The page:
Deluges and Dollars

August 2018
By Mark Funkhouser  |  Publisher
Former mayor of Kansas City, Mo.

As Governing’s Mike Maciag writes in this issue, many areas of the country are seeing significant residential and commercial development on flood-prone land. Not only are local governments allowing it, but in some cases they’re even encouraging it. The rewards are obvious: It’s an easy route to population growth, grows the tax base and makes powerful lobbying groups happy. It strikes me as not unlike the use of tax incentives. And as is often the case with such tax breaks, governments are allowing this development without really knowing the costs, which are surely going to increase because of both climate change and federal policy.

Floods are the most frequent form of natural disaster. They affect all 50 states and are mostly inland and caused by rain. Since 2000, for example, Minnesota has recorded nearly three times as many devastating “mega-rain” events as in the previous 27 years. At $306 billion in economic losses, weather disasters across the country last year set a new annual record. Nearly all government disaster spending comes after a devastating event occurs, even though the National Institute of Building Sciences estimates a benefit of $6 for every $1 spent on pre-disaster mitigation.

Not only are the costs rising, but they are underestimated. In a new report, the Pew Charitable Trusts found that states “face challenges in collecting complete and comparable disaster expenditure information, particularly coordinating record-keeping across many agencies and maintaining policymaker attention on tracking.” State and local governments need to do a much better job of recording expenditures on response and recovery, as well as on transportation, housing, public safety and social services.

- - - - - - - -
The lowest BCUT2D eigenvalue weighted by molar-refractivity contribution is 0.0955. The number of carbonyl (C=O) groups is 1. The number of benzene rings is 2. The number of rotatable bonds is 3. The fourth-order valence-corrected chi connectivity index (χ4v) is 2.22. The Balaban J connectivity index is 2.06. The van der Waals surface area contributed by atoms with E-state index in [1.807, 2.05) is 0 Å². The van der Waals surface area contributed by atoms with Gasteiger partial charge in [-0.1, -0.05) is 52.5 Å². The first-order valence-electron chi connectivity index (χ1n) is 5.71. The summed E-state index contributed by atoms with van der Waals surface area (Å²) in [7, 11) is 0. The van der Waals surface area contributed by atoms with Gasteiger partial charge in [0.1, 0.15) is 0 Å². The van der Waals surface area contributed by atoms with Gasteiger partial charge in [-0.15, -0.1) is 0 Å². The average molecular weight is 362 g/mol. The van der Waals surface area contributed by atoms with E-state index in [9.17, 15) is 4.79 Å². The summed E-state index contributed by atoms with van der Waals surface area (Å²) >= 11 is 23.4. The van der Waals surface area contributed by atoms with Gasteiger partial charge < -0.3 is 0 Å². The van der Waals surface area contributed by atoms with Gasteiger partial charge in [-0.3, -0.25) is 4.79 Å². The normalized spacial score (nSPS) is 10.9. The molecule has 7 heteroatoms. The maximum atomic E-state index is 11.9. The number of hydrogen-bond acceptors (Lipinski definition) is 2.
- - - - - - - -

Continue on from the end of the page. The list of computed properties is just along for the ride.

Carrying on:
As disasters increase in numbers and costs, it would be a mistake to look for salvation from Washington. The Pew report quotes Brock Long, director of the Federal Emergency Management Agency, as calling for “an honest conversation with state and local governments as to what is the right balance for sustaining programs in responding and recovery.” Clearly, more costs are going to be shifted to state and local governments.

So what can they do? They can better control costs by changing land use policies and investing in mitigation. Local policymakers in particular need to look at the long-term impact of climate change, compare its forecast costs to the benefits of development and choose wisely. Lots of mayors talk about leading on climate change. This is a practical and responsible way for them to do so.